07 Jan Resolving Reward System Conflicts
Ralph H. Kilmann, co-author of the Thomas-Kilmann Instrument (TKI)
At the heart of every reward system is a list of hidden assumptions about these fundamental questions: What is motivation? What is a reward? What is performance? What is measurement? And, accordingly, how should the organization motivate high performance — measured accurately — with its extrinsic and intrinsic rewards?
At the soul of every reward system conflict is how different people answer those reward system questions. Indeed, if you put together a group of diverse members and ask them their reward system beliefs, you’ll get a heated debate with lots of emotion, but no resolution.
So how do we resolve these close-to-home conflicts and thereby design a reward system that provides greater satisfaction — and higher performance — for many more members? Not surprisingly, I make use of the MBTI and TKI to first magnify reward system conflicts and then effectively resolve them.
Once a diverse group of members (from different areas, levels, and locations in the organization) have gone through the first three tracks of quantum transformation (and thus have established a healthy culture, learned effective problem management skills, and can work well with diverse others with cooperation and teamwork), it’s possible to establish a Problem Management Organization (PMO) that can address reward system conflicts.
From HR experts, the twenty five or so members of this PMO first receive the latest knowledge on motivation theory, intrinsic and extrinsic rewards, how to define and measure performance, the difference between results and behavior, and the legal and technical requirements of reward systems (based on local, state, and federal laws and regulations). With this common background, the twenty-five members are sorted into their four type groups (ST, NT, SF, and NF) and are asked to develop the broad parameters of a new reward system.
As expected, the four type groups come up with four vastly different systems that, in essence, answer the core reward system questions very differently. Each type group is then asked to uncover and then analyze the assumptions behind its proposed reward system, which include assumptions about human nature, what people want from their organization in exchange for various intrinsic and extrinsic rewards, and what leads to organizational success and personal satisfaction.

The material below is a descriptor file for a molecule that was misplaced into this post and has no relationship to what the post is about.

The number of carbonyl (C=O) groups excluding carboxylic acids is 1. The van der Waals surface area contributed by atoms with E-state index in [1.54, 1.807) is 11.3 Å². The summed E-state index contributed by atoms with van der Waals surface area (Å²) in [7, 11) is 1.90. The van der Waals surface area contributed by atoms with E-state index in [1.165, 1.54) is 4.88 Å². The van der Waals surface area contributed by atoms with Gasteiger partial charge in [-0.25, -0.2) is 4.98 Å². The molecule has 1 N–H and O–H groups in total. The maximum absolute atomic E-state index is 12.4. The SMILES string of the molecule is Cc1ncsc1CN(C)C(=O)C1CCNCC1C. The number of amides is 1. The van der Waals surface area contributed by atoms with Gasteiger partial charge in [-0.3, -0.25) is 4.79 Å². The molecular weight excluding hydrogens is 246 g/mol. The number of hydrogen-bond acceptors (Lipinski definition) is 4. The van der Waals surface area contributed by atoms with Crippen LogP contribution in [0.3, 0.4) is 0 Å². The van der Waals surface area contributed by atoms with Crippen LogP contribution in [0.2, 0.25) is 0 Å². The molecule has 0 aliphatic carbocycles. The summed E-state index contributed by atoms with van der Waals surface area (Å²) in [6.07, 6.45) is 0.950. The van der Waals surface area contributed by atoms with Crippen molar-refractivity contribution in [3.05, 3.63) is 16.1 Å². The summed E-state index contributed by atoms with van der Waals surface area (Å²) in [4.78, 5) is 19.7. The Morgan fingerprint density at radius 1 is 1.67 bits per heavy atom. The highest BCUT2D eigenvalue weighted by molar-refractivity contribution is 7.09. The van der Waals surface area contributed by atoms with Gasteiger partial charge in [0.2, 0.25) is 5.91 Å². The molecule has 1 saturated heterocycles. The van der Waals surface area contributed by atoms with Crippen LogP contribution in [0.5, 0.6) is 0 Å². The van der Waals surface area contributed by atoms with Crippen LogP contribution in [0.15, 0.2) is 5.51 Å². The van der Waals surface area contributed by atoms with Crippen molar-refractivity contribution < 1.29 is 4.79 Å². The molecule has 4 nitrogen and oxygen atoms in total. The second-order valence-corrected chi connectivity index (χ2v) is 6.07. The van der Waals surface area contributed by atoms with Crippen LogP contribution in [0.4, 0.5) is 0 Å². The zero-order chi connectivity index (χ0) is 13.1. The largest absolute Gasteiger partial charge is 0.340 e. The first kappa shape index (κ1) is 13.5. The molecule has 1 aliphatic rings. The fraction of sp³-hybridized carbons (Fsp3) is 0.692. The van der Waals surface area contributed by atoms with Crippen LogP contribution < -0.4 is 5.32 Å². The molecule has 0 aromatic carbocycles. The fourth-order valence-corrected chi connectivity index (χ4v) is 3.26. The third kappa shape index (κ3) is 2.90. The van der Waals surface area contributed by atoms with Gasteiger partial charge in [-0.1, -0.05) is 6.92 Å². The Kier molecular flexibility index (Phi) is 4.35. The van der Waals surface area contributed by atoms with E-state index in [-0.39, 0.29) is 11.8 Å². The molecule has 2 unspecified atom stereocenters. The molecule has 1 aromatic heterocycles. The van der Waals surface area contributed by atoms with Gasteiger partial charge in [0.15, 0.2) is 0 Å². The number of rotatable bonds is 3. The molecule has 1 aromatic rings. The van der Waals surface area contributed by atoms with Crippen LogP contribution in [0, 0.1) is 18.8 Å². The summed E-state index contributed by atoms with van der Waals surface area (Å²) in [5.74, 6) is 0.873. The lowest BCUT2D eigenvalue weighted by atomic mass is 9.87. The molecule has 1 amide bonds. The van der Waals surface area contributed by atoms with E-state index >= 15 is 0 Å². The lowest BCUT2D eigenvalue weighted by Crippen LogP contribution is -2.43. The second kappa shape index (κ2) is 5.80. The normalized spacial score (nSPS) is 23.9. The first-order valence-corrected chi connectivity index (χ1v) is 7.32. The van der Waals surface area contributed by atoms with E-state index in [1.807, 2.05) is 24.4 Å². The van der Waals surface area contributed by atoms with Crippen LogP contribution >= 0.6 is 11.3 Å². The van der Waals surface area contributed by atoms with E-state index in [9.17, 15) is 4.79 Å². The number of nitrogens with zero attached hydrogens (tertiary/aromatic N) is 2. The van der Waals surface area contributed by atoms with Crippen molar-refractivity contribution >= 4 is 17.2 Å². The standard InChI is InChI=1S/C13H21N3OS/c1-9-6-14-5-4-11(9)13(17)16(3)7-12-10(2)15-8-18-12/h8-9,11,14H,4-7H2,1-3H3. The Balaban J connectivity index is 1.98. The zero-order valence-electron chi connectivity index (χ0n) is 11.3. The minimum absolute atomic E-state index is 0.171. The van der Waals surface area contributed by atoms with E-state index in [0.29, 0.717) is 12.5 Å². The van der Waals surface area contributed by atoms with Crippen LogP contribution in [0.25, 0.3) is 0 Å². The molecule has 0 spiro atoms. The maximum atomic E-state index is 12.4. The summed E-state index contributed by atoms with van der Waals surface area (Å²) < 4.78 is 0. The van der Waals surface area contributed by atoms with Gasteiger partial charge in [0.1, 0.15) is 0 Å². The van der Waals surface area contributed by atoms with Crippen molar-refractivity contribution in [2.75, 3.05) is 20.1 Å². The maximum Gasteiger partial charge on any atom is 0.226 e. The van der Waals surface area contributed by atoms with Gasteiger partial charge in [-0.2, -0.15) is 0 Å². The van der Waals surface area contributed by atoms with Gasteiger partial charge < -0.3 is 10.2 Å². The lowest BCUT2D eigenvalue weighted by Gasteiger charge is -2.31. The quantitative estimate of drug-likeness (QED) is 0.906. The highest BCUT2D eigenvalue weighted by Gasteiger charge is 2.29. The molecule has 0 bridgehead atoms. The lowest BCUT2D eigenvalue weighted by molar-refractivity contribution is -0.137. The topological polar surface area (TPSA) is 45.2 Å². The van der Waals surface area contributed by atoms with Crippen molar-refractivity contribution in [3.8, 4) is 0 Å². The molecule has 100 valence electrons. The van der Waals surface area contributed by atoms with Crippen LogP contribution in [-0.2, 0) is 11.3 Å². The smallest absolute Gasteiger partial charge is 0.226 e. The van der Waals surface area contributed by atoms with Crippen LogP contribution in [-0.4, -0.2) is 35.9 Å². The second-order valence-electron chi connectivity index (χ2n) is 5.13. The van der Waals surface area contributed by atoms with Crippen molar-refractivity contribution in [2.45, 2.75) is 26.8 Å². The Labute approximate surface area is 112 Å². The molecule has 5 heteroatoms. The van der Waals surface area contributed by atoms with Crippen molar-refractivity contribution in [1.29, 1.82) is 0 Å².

Following community presentations and debates (across the four type groups) of the different assumptions behind each of the four reward systems, two members from each type group (who together, as an average, have balanced TKI profiles) form a synthesis group. In this integrative group, the unresolved reward system conflicts are sorted into the five modes: Which conflict mode is needed to properly address each unresolved issue? Not surprisingly, the most important reward system conflicts (and assumptions) that fundamentally divide the four groups are listed under the collaborating mode. But at least one issue is always sorted into the other four modes.
The synthesis group then addresses each unresolved issue with its assigned conflict mode, applying that mode with the skill and sensitivity that was learned during the first three tracks of the change program. Having previously established the necessary culture, skills, and teamwork, the synthesis group then develops a meaningful resolution of the community’s reward system conflicts.
Although a synthesized reward system is never perfect, it usually resolves the conflicts far beyond the constant hallway bickering that has taken place in the past. In fact, when the synthesis group reminds itself of their initial reward system conflicts, they realize that those conflicts had been previously approached with (1) little understanding of the critical reward system questions, (2) a lot of ignorance about all the false assumptions behind their erroneous beliefs, and (1) no opportunity to have magnified and then resolved the most divisive beliefs about reward system practices.
Kilmann Diagnostics offers a series of eleven recorded online courses and nine assessment tools on the four timeless topics: conflict management, change management, consciousness, and transformation. By taking these courses and passing the Final Exams, you can earn your Certification in Conflict and Change Management with the Thomas-Kilmann Instrument (TKI). For the most up-to-date and comprehensive discussion of Dr. Kilmann’s theories and methods, see his 2021 Legacy Book: Creating a Quantum Organization: The Whys & Hows of Implementing Eight Tracks for Long-term success.